• A marketing campaign to improve the public perception of the quality of its food

The misgivings with this plan should be obvious. The two areas where McDonald’s falls flat on its face are the quality of food and quality of service. Cutting costs can’t possibly improve either. If you weren’t willing to stand in line for 30 minutes to get food that is a step down from the supermarket freezer, then why would you be willing to wait in line for 35 minutes to get food that is two steps down in quality? Meanwhile, if the forthcoming ad campaign succeeds in getting former customers to return, it will only hurt the chain’s reputation all over again. Imagine hearing that a restaurant sells “real food” now, only to go in and find out that the food is the same tawdry fare as before, but with a few more corners cut in the preparation to save money. Do you think you might respond by saying, “I will never come here again, and this time I mean it”?

Why can’t McDonald’s improve its wretched food? There are two reasons. First, it has invested billions of dollars in the factories that churn out this stuff. An investment on that scale can’t be retooled at the drop of a hat. Second, McDonald’s really honestly doesn’t understand what’s wrong with its food. McDonald’s executives know they don’t eat their own food more than they have to, but they haven’t stopped to think about why that is. When they talk about the nutritional value of their products, it’s in the language of 1970, the dark ages of nutrition when we had barely learned that vitamins and minerals existed. We now know that there is a nutritional difference between fresh food and processed food. It stands to reason when you think about it that there might be a difference between meat in its pure form and meat that’s been smashed to bits with the processed-food equivalent of an air hammer. McDonald’s is living in a time warp in which this difference doesn’t exist, but the vast majority of its potential customers are becoming more food-conscious and have learned that food is not all the same.

McDonald’s also says it will start listening to its customers again. If they follow through on this promise, the message that should come through loud and clear is, “I know there’s something wrong here, I just don’t quite know what it is.” McDonald’s customers tend to be at this stage, because once they figure out what’s going on, they become former customers. McDonald’s reaction on hearing this should be, “We’re a huge, well-funded corporation. We can find out what’s wrong, and we can fix it!”

Okay, that doesn’t sound likely, but I can dream, can’t I?

Monday, May 4, 2015

The Password Problem

We all spend too much time typing in passwords. If you shop and pay bills online, you may spend 10 minutes a day just signing in to one site after another. Maybe you keep your cell phone locked, so that you have to enter a passcode every time you turn it on. The situation is worse for corporate information workers, who also have to sign in to computers, databases, printers, voice mail, and internal applications for messaging, timekeeping, goals, and training. With the tighter security rules found in corporations that have the more sensitive customer data, there can be as many as five levels of passwords (for example, desktop, soft token, gateway, server, and database). Sessions may expire after just 15 minutes, so that a worker has to sign in repeatedly over the course of the day. The cloud computing trend has increased the number of passwords, with workers signing in separately to a dozen disconnected services spread around the world. It is not an exaggeration to say that some workers spend one hour per day typing the same few dozen passwords over and over again.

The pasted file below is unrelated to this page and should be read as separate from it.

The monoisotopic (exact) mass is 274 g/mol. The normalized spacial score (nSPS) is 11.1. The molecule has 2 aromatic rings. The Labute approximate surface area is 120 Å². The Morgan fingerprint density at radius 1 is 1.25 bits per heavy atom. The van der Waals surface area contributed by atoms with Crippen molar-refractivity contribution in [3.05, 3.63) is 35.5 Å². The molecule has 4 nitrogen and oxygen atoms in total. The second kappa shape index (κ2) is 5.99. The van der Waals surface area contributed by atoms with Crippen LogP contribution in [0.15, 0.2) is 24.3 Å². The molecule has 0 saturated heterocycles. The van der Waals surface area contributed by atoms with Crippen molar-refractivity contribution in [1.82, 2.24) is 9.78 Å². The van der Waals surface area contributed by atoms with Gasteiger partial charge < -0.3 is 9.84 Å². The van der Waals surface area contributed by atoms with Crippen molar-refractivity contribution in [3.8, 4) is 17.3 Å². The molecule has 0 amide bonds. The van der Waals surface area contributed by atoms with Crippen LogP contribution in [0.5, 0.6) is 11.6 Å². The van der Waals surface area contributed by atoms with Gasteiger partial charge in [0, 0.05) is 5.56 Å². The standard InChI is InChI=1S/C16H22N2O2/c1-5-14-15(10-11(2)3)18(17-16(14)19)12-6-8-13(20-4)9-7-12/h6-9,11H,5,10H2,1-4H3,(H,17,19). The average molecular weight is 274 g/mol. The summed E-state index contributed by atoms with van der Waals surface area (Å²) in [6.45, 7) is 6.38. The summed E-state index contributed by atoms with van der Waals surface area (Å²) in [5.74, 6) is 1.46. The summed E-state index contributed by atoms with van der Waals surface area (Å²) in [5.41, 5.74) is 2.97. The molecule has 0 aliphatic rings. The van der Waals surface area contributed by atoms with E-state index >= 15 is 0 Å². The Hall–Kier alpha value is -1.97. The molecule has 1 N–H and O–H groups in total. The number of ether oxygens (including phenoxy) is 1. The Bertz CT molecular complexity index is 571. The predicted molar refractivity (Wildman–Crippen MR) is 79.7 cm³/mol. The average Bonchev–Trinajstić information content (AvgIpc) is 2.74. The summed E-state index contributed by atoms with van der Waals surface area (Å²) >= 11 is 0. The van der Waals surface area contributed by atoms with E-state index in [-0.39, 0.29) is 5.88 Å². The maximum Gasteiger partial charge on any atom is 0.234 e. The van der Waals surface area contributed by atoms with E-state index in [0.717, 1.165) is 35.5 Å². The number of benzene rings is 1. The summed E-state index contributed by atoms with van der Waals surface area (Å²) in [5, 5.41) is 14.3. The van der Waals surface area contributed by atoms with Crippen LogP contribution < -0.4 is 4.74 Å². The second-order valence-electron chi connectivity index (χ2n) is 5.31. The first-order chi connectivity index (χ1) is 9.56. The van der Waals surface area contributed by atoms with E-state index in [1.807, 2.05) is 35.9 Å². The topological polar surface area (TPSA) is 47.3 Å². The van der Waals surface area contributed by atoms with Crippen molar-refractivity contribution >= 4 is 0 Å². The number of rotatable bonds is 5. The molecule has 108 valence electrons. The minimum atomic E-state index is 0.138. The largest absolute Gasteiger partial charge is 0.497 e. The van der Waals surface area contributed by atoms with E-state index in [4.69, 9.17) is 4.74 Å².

Previous attempts to solve this problem by having a central database that holds all your passwords have failed with security gaps. Retina scans are effective for secure building access but don’t work for networks, which by nature are spread out. There nevertheless has to be an answer. There is inherently a tradeoff between productivity and security, but if workers are spending 100 million hours a day just signing in and signing out, that isn’t a sustainable pattern. There is a great deal of productivity to be gained by finding ways around the password problem.

Sunday, May 3, 2015

Curfew Lifted

A curfew is a measure of a culturally ruined city, so I greet the news of the lifting of the curfew in Baltimore with a sense of relief. No curfew is ever evenly enforced. It is people who think, speak, study, listen to music, attend games, or generally help hold society together who are targeted for enforcement. When there is a curfew, the police stop arresting drug dealers because they are too busy hauling poets off to jail. The damage to the structure of the community is not repaired quickly. I live near a town that has lived with a curfew for generations. It is a town with no poets and no real teachers, a place where musicians, athletes, and social workers are treated with disdain. Obviously that could never happen to Baltimore, but what has happened over the years is that a veil of fear and blame has darkened the city’s efforts to make a difference in the world. People are celebrating today in Baltimore, lifted in part by the hope that this situation can now change.

Friday, May 1, 2015

This Week in Bank Failures

Most large banks will still tell you they have more branches than they know what to do with, but the rush to pare down seems to be over. Looking at the first quarter, PNC Bank recorded the most branch closings, but this added up to just one percent of its branch network. Chase Bank also is moving ahead slowly with its branch closing program, but several other large banks seem to have put their branch closings on hold.

Espirito Santo Bank in Miami will be sold to a Venezuelan investment group, pending regulatory approval. The $10 million selling price will help fund the liquidation of the former owner, the bankrupt Banco Espírito Santo in Portugal.